Locomotive Basics For Model Railroading
By Larry Truett

A powered locomotive is what makes any train move. Locomotives are often also referred to as engines. A locomotive will usually be placed at the front of the train, and will pull the non-powered cars behind it. Locomotives are usually engineered to run in either direction, but are often designed to face in one direction. Powered locomotives are typically the most expensive rolling stock for the model train enthusiast to purchase, often costing several times that of any non-powered car. Real world railroad locomotives they are modeled on are typically powered by coal, diesel fuel, or electricity. However, the models themselves are typically powered by electric current that flows through the metal train track.

Coal powered "steam engines" were the first locomotives widely used, starting in the early 1800s. Steam engines are suitable for either passenger or freight trains. Steam engines have such a classic look that they still quite popular with model railroading enthusiasts, despite having been phased out of most real world railroading many years ago. Steam engines are powered by burning coal, wood, or other combustibles in a "firebox", which boils water in a "boiler", and then produces the steam that makes these engines move. Steam engines are the ones with the prominent smokestacks, which on some model trains will actually produce smoke.

A typical steam engine will be mostly black with some shiny metal trim, a railroad logo, and a number on the front. There may also be a metal wedge or "cow catcher" mounted on the front of the engine down by the wheels, which is designed to deflect objects from the path of the train. A steam engine will usually have an area for the crew that is at least partially open. Because of the amount of fuel a steam engine needs, it would often be immediately followed in the train by a tender or coal car, which is a car designated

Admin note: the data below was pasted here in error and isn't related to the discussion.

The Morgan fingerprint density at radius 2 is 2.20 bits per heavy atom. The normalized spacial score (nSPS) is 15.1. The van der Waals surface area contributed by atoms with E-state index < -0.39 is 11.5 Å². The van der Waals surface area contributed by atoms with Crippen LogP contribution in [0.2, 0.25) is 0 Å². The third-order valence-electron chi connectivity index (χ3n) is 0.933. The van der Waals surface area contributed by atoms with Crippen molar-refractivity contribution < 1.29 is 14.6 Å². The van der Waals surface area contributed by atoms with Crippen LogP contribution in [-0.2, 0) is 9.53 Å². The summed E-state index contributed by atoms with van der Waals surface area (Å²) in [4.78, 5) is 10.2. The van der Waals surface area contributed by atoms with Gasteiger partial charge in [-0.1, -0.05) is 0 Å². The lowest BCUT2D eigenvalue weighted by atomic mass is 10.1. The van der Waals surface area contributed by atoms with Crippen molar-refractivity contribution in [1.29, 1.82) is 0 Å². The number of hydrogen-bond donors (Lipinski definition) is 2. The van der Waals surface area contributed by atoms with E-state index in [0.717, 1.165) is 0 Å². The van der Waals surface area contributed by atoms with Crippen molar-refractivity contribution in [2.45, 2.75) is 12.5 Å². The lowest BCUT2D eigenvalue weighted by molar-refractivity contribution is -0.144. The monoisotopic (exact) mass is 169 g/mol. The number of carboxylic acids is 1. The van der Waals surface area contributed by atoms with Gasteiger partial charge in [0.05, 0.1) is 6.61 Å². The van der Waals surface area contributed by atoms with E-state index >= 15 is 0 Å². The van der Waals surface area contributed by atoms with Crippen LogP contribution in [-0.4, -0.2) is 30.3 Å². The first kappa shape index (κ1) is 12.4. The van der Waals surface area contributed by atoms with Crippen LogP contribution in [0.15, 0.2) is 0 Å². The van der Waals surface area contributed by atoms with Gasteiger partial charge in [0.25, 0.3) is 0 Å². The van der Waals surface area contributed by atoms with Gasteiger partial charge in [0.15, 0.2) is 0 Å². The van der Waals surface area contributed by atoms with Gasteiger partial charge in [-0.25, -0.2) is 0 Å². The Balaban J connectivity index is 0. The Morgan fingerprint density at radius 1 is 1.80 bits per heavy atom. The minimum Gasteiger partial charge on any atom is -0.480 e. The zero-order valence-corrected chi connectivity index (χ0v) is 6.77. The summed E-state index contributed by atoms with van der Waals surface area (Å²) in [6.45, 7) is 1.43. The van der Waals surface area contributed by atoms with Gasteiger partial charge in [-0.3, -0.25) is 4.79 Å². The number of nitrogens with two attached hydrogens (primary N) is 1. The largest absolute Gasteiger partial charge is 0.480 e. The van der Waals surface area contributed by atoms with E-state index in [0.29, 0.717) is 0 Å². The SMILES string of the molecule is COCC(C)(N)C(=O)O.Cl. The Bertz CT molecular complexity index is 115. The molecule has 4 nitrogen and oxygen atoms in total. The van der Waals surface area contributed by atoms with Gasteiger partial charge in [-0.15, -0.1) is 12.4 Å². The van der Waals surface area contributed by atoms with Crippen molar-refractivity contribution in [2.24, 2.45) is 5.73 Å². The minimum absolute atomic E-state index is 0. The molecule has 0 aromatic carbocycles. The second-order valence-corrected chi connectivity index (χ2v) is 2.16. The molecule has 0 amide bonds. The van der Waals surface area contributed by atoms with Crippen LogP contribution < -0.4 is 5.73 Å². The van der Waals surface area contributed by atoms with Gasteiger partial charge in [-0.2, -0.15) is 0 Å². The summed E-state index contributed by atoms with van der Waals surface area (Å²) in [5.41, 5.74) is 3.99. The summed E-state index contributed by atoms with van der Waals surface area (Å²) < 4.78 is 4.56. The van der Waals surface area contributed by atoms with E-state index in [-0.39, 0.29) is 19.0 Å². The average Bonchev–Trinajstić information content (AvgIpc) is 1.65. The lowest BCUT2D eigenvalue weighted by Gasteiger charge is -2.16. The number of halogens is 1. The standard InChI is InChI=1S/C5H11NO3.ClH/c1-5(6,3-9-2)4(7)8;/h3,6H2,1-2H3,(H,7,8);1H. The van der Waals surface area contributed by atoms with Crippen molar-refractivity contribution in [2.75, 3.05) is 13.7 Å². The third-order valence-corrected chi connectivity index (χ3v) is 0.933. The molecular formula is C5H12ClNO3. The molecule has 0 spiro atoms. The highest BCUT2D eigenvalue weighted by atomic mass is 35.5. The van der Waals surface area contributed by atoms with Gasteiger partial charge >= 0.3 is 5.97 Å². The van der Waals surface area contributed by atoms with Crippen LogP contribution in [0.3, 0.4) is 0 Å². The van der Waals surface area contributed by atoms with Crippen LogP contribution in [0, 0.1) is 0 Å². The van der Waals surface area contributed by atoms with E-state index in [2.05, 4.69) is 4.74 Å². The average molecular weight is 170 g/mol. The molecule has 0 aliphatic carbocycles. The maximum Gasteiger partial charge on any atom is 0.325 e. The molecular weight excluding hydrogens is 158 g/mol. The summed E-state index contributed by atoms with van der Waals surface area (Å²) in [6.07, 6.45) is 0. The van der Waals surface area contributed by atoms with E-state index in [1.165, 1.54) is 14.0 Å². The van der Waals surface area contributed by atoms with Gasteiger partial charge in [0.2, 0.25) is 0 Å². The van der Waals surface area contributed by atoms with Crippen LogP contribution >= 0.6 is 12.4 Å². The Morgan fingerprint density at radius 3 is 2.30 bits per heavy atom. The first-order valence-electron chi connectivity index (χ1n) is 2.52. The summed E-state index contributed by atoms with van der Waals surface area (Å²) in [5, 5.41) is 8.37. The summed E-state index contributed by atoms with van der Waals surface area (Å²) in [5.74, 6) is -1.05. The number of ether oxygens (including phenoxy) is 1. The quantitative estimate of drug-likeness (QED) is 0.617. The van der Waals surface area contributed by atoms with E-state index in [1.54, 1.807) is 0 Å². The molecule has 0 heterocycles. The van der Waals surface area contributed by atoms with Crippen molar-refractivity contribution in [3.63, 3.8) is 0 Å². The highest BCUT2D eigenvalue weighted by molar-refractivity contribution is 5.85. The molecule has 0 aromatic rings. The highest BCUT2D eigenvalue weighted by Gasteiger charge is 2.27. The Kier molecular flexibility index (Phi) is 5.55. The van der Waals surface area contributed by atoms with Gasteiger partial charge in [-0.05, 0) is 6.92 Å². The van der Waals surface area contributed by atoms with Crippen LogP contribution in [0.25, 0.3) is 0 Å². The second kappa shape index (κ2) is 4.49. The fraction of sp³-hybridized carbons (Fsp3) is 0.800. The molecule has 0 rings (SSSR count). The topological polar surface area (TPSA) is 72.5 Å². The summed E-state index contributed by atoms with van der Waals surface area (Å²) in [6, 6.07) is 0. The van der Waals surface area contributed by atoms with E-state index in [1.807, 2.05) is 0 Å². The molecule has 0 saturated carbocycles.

to solely carry fuel and water for the steam engine. A tender will typically match the appearance of the engine, and so is also typically black with metal trim and a prominent logo.

Diesel engines began to replace steam engines in the mid 1900s. Diesel engines are suitable for either passenger or freight trains. Diesel engines have a sleeker look than steam engines do, often shaped like a long box with a rounded front and top. A steam engine will usually have an area for the crew that is full enclosed. The powerful look of a diesel engine makes it ideal for the model railroader who wants to pull a large number of freight or passenger cars. Typically diesel engines can be combined for even more power, whether in real life or for model railroading. Diesel engines are powered by burning combustible liquid diesel fuel, just as diesel trucks are powered. Smaller diesel engines, often called switchers, are necessary for real rail yard operations, and are also popular in model railroading. These are the engines that will add or remove cars from a train. A switcher is easily identified as it is smaller than a normal engine, and is designed to move and pull cars in either direction.

Electric locomotives started to have widespread usage in the mid to late 1900s. While electric engines can be used for either passenger or freight, they are primarily used in passenger trains. An electric engine will ordinarily rely on electrified train track or overhead electric lines to power it. Because of this, real world electric trains will only run where the infrastructure is in place to accommodate them. A model of and electric locomotive, which is itself electric, will typically receive power through the track - even if the train it is modeled on would receive current through overhead lines. Electric powered locomotives are ideal for almost any passenger train, from local metropolitan mass transport to the high speed and sleek "bullet trains".